Courting the Creative Spirit
Over 52 weeks I will be learning all about how to live and work creatively. My teachers are Aussie birds and animals. It is week one and the creative force has produced the Superb Blue Wren to provide some lessons!
Of all the facts about the Superb Fairy-wren’s life that have been discovered over the years, none is more charming than one small detail of the male’s courtship behaviour. While wooing a potential mate, either in his territory or in somebody else’s, a male Superb Fairy-wren will pluck petals from a flower and present them to the female as a kind of bouquet.
Males are also known for the ‘seahorse flight’, named for its seahorse-like undulations, during which the male—with his neck extended and his head feathers erect—tilts his body from horizontal to vertical, and descends slowly and springs upwards by rapidly beating his wings after alighting on the ground. The ‘face fan’ display is also noted as a part of sexual display behaviours; it involves the flaring of the blue ear tufts by erecting the feathers.
Whether this increases his chances of mating or not is hard to know; but it’s hard not to smile at the thought of this tiny, colourful bird carrying such an offering.
Artists who court the muse want to tap into that mysterious source of artistic inspiration all creative people seek. They search for a more knowing, more spiritual inner wisdom – something inside or even outside themselves that will inspire and inform their art. That inspirational, essential wisdom points the way inward, toward the emotions, the psyche, the soul. It calls upon us to cultivate a healthy relationship with the deep well of creative mystery that lies within.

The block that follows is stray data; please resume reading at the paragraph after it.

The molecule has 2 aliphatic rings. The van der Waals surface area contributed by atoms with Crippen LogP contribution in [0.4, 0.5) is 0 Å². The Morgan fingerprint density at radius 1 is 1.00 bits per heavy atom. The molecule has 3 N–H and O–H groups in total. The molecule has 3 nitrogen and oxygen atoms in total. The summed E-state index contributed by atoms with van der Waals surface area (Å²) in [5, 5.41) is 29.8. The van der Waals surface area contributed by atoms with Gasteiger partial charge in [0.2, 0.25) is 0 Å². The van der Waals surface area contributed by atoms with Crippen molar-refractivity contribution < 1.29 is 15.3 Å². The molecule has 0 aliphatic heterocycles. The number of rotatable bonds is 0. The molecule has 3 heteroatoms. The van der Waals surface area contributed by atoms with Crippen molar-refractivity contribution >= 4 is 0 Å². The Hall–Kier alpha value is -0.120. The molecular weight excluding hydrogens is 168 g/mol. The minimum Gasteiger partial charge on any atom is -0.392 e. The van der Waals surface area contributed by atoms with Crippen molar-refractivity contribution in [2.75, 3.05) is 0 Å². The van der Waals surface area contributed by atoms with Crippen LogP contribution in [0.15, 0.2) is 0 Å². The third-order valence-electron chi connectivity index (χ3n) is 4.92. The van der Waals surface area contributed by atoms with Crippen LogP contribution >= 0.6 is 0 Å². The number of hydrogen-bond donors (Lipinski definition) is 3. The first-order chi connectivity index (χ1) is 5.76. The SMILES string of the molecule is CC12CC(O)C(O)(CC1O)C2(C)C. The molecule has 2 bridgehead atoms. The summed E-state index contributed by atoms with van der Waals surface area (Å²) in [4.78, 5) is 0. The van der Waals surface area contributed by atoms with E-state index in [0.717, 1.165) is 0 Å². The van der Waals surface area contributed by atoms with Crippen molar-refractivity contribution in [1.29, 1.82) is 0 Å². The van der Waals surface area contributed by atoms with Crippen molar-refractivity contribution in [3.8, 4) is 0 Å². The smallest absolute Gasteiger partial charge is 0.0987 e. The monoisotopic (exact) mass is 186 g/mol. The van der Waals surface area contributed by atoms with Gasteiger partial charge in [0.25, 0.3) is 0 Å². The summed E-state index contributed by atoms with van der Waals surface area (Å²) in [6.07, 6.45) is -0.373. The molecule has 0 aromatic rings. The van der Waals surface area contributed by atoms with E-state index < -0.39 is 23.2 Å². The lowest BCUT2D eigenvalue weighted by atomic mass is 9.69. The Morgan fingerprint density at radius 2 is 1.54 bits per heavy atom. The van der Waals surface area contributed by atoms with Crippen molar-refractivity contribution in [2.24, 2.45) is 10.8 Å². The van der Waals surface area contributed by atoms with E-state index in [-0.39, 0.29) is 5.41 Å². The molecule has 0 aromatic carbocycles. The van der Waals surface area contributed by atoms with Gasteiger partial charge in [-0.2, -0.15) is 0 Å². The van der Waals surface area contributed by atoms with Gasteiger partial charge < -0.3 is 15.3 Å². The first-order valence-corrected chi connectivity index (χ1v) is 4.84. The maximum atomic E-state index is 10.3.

What ritualistic displays might you devise to court and nurture the creative spirit? How will you use the reflective faculty we have within?
“Discipline is very important. I think we’re creative all day long. We have to have an appointment to have that work out on the page. Because the creative part of us gets tired of waiting, or just gets tired.” — Mary Oliver
“If Romeo and Juliet had made their appointments to meet, in the moonlight-swept orchard, in all the peril and sweetness of conspiracy, and then more often than not failed to meet — one or the other lagging, or afraid, or busy elsewhere — there would have been no romance, no passion, none of the drama for which we remember and celebrate them. Writing a poem is not so different—it is a kind of possible love affair between something like the heart (that courageous but also shy factory of emotion) and the learned skills of the conscious mind. They make appointments with each other, and keep them, and something begins to happen. Or, they make appointments with each other but are casual and often fail to keep them: count on it, nothing happens.
The part of the psyche that works in concert with consciousness and supplies a necessary part of the poem — the heart of the star as opposed to the shape of a star, let us say — exists in a mysterious, unmapped zone: not unconscious, not subconscious, but cautious. It learns quickly what sort of courtship it is going to be. Say you promise to be at your desk in the evenings, from seven to nine. It waits, it watches. If you are reliably there, it begins to show itself — soon it begins to arrive when you do. But if you are only there sometimes and are frequently late or inattentive, it will appear fleetingly, or it will not appear at all.” Mary Oliver
♥ Make an appointment with the creative spirit today! It is enough to just hang out together!
♥ Visit Contemporary Aboriginal Artist, Mirree and learn about how Wren Dreaming can help nurture your creative spirit. Perhaps you will treat the creative spirit to some of Mirree’s beautiful Oracle Cards and her Dreamtime Colouring Book. I use a deck like this to determine who will be the next animal to enter my space and insist that their voice be heard.